Samuel L Jackson blames ‘cruel’ Alzheimer’s for ravaging his family as he admits he has lost SIX relatives to the degenerative disease
Published: 00:04 BST, 16 September 2019 | Updated: 00:10 BST, 16 September 2019
Samuel L Jackson has said that Alzheimer’s disease has ravaged his family.
The Hollywood star is backing a campaign to battle the misconception that dementia is an inevitability of old age, hitting back at this by using his own personal experiences as an example.
The Jurassic Park actor, 70, has called for support to end the ‘cruel’ condition that he has seen six of his relatives live with.
The good fight: Samuel L Jackson has claimed that Alzheimer’s disease has ravaged his family
His mother, grandfather, aunts and uncles were diagnosed with the form of dementia, ultimately making him a stranger to them.
As part of Alzheimer’s Research UK’s #ShareTheOrange campaign, which aims to get people to think differently about dementia, he said: ‘I’ve been surrounded by Alzheimer’s most of my life.
‘My grandfather was my best friend growing up, so it was heart-breaking for me to see him not know who I was.
‘The same happened with my mother soon after she was diagnosed. Her mother had it, her brother had it, her sister had it, and so did my aunt on my father’s side.
Misconception: The Hollywood star is backing a campaign to battle the idea that dementia is an inevitability of old age, hitting back at this by using his own personal experiences as an example
‘It is so cruel having someone who has nurtured you and taken care of you reach a point where they can’t even recall your name.’
Alzheimer’s Research UK uses the symbol of an orange in its campaign to symbolise the weight of the matter lost in the brain as the condition develops.
In a new short film, produced by Aardman Animations, Jackson says: ‘The damage to a brain with Alzheimer’s can leave it weighing 140g less than a healthy one. That’s about the weight of an orange… this shows us it is a physical disease.’
Jackson and the charity are hoping to show the public that Alzheimer’s is not an inevitable part of ageing, but a disease that can be stopped and potentially cured.
As part of Alzheimer’s Research UK’s #ShareTheOrange campaign, which aims to get people to think differently about dementia, he said: ‘I’ve been surrounded by Alzheimer’s most of my life’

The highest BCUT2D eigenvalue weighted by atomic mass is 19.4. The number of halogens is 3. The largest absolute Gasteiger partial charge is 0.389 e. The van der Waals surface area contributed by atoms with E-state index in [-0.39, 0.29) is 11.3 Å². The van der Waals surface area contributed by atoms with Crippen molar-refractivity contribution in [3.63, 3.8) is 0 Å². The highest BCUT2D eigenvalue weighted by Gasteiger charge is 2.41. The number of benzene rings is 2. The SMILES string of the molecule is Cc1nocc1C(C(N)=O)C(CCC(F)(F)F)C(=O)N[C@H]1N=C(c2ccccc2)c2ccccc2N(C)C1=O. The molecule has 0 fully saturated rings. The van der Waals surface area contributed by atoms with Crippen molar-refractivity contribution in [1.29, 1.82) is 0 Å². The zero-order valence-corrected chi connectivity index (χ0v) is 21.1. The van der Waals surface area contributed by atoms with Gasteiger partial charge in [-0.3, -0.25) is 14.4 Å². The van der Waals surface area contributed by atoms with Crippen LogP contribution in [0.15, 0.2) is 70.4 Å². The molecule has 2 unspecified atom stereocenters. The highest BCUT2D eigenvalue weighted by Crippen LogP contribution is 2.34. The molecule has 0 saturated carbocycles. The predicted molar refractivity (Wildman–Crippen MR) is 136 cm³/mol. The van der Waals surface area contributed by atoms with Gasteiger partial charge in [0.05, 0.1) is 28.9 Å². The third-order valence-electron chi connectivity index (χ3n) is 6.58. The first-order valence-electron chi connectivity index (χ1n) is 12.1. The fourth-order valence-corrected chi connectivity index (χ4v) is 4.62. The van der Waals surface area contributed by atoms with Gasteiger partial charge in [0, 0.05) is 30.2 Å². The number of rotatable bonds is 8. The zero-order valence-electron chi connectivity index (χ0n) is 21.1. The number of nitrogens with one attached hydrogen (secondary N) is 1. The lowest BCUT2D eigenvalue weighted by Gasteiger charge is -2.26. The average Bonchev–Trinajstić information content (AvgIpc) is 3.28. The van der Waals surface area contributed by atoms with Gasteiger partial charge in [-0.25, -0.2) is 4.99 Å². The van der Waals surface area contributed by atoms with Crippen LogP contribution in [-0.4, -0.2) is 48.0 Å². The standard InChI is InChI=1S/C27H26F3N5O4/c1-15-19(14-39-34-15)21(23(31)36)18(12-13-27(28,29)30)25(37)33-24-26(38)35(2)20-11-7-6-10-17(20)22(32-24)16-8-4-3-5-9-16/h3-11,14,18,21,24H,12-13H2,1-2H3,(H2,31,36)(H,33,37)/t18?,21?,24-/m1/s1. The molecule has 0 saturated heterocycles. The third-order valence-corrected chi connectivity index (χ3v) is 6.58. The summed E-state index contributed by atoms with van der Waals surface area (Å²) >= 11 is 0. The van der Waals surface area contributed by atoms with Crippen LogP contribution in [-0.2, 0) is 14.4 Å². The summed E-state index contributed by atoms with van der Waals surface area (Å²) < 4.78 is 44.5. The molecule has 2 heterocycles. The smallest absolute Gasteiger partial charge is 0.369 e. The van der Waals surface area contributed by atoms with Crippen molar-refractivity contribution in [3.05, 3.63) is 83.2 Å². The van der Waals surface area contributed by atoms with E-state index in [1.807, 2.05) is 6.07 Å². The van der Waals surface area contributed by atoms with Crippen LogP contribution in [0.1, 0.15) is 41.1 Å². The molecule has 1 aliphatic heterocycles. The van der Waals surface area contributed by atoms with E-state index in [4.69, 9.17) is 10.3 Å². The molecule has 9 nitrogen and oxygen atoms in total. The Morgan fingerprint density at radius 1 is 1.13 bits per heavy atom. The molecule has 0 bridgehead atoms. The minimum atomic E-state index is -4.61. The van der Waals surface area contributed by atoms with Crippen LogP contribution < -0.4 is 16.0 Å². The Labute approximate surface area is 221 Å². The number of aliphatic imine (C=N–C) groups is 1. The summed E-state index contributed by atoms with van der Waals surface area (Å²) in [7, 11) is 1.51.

He went on: ‘With research we know diseases can be slowed, they can be stopped.’
The Pulp Fiction and Unbreakable star follows Bryan Cranston and Christopher Eccleston, who have both backed the campaign launched by the charity in 2016.
Hilary Evans, chief executive of Alzheimer’s Research UK, said: ‘Alzheimer’s Research UK relies almost entirely on public donations to support its work, and the enduring misconception that dementia is an inevitability hinders our ability to recruit volunteers for research, secure funding and press for further government support for research.
‘We’re calling on the public to #ShareTheOrange, turn fatalism into hope and make dementia the next big medical success story.’
THE WAR ON ALZHEIMER’S: MORE THAN 150 TRIALS HAVE FAILED IN 20 YEARS
Scientists have for years been scrambling to find a way to treat or prevent Alzheimer’s disease, which accounts for around two thirds of the 50million dementia patients worldwide.
But attempts to tackle the brain-destroying disease have been beset with failures.
In March this year the pharmaceutical company Biogen abandoned two late-stage trials of a promising Alzheimer’s drug, aducanumab, which it hoped would work by clearing the brain of sticky build-ups.
After years of research and testing the company decided its prospects looked poor in the end stages of a human trial and pulled the plug, wiping $18billion (£13.8bn) off its own market value.
In January, the firm Roche announced it was discontinuing two trials which were in their third phase of human testing.
It was trying to develop crenezumab, which worked by preventing build-up of plaques in the brain and had already been proven safe, but wasn’t having the desired results.
Between 1998 and 2017 there were around 146 failed attempts to develop Alzheimer’s drugs, according to science news website, BioSpace.
Billions of dollars have been invested in the industry and a successful, marketable treatment would likely make a fortune for the company which gets there first.
Experts have said a difficulty in testing drugs on the right people may be partly to blame – Alzheimer’s is rarely diagnosed before it has taken hold and, by that time, it is often too late or studying people becomes too difficult.
For drugs which try to modify the course of a disease, trials often have to be longer and more in-depth, making them more difficult and costly, researchers wrote in the journal Expert Opinion on Investigational Drugs.
The same researchers added scientists may be struggling to find the correct dose of drugs which could work, and that they may be recruiting the wrong types of people to test them on.